|Home > RNJ > 2007 > July/August > Clinical Consultation: Deep Tissue Injury|
Clinical Consultation: Deep Tissue Injury
Deep tissue injury (DTI) is a term proposed by the National Pressure Ulcer Advisory Panel (NPUAP) to describe a unique type of pressure ulcer not captured under current staging guidelines. DTI ulcers have been described as purple pressure ulcers, ulcers likely to deteriorate, and bruises over bony prominences (Ankrom et al., 2005). Descriptions of DTI in the literature include those by Paget (1873), who reported purple areas with tissue sloughing and large cavities once open, and Black and Black (2003), who described a wound on the sacrum of a 67-year-old woman in the intensive care unit postoperatively. Groth (1942) reported creating deep “malignant pressure sores” in an animal model. Even Shea (1975), who is credited with describing pressure ulcers according to depth and whose system was later revised and adapted by the NPUAP, described ulcers that appear superficial but conceal a deeper lesion. However, he did not include these lesions in his staging system.
DTI commonly presents over bony prominences and may initially appear as bruises or deep purple lesions. Risk factors for DTI include prolonged pressure and impaired perfusion. NPUAP has proposed the following definition for DTI: “A pressure-related injury to subcutaneous tissues under intact skin. Initially these lesions have the appearance of a deep bruise. These lesions may herald the subsequent development of a Stage III–IV pressure ulcer even with optimal treatment” (NPUAP, 2002).
It is important to have a mechanism to classify DTI because the current staging system does not adequately describe the pathophysiology of these ulcers. When a patient presents with DTI, the epidermis is intact over the bony prominence, but there is an appearance of discolored tissue beneath the epidermis. Therefore, according to the current NPUAP staging system, this would classify as a Stage I ulcer.
Ulcers attributed to DTI rapidly deteriorate from the appearance of intact epidermis to deep Stage III–IV ulcers. It is postulated that this rapid deterioration is a combination of direct ischemic injury and reperfusion injury, although the precise pathogenesis is unknown (Black & Black, 2003).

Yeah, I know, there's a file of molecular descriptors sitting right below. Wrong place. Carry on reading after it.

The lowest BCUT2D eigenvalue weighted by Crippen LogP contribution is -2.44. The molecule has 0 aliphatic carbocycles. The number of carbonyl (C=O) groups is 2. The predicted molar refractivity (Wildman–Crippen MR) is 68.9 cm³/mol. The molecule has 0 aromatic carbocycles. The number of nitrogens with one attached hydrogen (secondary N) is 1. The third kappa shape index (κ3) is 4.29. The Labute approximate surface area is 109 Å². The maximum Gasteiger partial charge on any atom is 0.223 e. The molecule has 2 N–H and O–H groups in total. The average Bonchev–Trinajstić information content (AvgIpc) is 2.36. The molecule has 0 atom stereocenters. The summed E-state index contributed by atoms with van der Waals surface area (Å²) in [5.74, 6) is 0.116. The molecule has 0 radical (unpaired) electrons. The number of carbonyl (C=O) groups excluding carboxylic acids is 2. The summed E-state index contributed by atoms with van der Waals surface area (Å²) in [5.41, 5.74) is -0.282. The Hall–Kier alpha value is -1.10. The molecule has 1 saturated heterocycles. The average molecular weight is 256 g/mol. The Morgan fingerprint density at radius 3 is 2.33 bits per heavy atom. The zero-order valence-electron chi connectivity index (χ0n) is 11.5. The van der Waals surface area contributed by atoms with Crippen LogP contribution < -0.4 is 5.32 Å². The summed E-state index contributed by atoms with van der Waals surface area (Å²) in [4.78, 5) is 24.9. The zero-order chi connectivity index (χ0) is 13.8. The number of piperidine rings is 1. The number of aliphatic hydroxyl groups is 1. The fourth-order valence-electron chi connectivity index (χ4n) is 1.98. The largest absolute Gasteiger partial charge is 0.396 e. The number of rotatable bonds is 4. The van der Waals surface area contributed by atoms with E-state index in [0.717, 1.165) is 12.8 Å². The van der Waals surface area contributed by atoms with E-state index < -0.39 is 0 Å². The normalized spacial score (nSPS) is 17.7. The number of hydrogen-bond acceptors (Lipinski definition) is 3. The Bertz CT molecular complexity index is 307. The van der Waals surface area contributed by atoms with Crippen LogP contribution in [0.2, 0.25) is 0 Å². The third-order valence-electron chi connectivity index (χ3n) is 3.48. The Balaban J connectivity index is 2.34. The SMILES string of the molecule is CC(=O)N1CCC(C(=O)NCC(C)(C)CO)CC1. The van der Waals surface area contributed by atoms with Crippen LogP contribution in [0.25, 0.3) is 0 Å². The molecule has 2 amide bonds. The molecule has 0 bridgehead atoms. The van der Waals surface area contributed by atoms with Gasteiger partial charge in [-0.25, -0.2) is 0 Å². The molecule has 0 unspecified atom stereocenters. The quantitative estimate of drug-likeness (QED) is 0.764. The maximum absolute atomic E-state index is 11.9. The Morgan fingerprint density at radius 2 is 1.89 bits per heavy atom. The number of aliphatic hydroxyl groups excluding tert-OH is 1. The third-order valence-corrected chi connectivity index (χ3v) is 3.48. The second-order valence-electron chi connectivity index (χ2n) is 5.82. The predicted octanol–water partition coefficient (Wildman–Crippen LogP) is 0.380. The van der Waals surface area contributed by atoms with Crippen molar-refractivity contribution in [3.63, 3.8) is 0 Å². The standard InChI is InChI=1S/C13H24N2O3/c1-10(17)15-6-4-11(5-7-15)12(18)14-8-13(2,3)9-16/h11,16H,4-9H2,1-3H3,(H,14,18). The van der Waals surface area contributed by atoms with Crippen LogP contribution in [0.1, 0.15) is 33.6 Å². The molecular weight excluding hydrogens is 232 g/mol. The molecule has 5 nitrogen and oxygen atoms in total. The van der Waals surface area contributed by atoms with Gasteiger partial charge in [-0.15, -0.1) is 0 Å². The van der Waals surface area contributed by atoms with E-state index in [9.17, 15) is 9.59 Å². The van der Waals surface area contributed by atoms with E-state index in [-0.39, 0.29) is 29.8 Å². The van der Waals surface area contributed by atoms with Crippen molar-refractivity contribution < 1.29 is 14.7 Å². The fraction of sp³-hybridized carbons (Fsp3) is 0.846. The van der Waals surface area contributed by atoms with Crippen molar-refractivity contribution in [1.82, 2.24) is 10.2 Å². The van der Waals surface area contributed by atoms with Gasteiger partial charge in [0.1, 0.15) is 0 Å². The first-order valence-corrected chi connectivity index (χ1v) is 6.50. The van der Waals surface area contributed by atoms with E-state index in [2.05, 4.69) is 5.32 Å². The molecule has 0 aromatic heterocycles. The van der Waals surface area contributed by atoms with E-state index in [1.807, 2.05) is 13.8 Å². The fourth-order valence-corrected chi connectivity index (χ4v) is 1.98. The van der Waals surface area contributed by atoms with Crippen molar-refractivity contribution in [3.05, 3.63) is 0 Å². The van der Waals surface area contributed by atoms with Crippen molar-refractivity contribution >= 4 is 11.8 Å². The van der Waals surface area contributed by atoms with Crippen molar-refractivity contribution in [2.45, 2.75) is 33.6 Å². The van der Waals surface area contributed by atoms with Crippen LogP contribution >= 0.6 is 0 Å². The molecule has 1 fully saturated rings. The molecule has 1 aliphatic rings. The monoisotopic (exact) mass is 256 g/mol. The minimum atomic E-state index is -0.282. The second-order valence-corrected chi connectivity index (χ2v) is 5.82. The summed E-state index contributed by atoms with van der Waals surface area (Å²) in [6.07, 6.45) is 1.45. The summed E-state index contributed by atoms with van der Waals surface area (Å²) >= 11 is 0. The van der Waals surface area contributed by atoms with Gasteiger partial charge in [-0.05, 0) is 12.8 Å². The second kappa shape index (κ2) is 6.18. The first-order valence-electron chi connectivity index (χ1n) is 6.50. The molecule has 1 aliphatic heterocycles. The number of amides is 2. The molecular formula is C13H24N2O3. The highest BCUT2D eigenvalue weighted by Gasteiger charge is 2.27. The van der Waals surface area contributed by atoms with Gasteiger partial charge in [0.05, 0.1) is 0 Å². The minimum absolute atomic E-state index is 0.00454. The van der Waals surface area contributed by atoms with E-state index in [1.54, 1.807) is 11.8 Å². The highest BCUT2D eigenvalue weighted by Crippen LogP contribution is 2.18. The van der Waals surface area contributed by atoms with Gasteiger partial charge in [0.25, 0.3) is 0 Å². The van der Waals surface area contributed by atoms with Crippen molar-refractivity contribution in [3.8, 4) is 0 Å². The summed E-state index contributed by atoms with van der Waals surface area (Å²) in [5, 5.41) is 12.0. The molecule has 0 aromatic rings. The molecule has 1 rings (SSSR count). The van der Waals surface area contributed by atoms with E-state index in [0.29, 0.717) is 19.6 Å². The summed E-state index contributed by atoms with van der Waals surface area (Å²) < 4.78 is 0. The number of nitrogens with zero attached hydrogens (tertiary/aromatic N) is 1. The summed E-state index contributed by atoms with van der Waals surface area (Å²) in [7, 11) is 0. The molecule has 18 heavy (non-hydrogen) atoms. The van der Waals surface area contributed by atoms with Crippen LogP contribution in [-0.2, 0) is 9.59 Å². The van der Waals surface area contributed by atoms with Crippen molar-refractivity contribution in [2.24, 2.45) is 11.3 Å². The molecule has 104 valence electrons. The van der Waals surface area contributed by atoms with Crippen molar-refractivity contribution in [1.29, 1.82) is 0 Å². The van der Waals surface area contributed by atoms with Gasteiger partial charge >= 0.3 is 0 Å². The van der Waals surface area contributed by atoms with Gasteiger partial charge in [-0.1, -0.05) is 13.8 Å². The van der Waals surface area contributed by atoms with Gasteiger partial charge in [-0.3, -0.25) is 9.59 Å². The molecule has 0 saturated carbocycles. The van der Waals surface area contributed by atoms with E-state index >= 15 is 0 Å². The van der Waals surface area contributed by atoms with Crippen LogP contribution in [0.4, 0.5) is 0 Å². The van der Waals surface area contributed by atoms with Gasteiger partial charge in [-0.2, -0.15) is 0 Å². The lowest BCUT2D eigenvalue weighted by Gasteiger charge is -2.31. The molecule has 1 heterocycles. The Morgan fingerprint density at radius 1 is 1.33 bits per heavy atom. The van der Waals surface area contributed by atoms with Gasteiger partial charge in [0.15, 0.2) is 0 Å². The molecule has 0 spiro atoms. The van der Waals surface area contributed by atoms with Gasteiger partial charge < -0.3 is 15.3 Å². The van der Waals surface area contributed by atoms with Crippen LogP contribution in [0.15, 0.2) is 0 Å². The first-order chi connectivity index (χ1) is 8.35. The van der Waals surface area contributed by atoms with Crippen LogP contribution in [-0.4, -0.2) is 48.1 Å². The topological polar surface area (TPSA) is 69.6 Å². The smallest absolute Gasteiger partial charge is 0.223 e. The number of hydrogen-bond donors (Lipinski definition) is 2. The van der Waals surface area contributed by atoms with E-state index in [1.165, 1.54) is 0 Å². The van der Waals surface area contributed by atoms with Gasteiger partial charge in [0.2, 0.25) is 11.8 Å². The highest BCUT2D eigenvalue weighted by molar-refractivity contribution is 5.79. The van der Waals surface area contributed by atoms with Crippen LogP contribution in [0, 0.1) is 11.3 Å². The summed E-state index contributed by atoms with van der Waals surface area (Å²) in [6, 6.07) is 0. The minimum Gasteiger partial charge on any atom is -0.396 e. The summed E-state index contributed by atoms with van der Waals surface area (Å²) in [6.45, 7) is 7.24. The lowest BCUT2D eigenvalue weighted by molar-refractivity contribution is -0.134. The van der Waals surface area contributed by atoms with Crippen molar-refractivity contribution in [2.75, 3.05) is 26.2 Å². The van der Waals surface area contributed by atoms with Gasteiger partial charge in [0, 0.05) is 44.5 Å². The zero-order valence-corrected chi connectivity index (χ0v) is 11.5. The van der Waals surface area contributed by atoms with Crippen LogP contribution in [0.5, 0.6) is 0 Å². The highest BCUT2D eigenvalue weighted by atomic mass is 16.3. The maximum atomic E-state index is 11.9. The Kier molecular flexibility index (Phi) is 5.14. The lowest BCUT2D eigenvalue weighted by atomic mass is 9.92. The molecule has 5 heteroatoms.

Labeling DTI as a Stage I ulcer could misrepresent it as a minor lesion with resolution likely to occur with offloading. However, if the subcutaneous tissue damage has already occurred and additional damage potentially occurs during reperfusion, it is likely that no amount of pressure redistribution will prevent further deterioration of the wound. Labeling DTI as a Stage II ulcer on early presentation is also inadequate because the lesion will deteriorate. Likewise, labeling DTI as unstageable is ambiguous because intact purple lesions over bony prominences are not appropriate for debridement. There are multiple inherent problems with the current pressure ulcer staging system, including doubt about whether the current system actually reflects an ulcer’s clinical progression and lack of definitive evidence about the process of pressure ulcer evolution (the top-down theory vs. the bottom-up theory) (Doughty et al., 2006). The top-down theory postulates that pressure ulcer damage begins from the top (the epidermis) and progresses to deeper tissue levels. The bottom-up theory postulates that pressure ulcer damage begins at the bone and muscle interface (the bottom) and takes time for the damage to be recognized at the epidermal level. Might superficial ulcers caused by friction and moisture be top-down ulcers, and ulcers caused by pressure and shear resulting in greater depth of tissue destruction be bottom-up ulcers?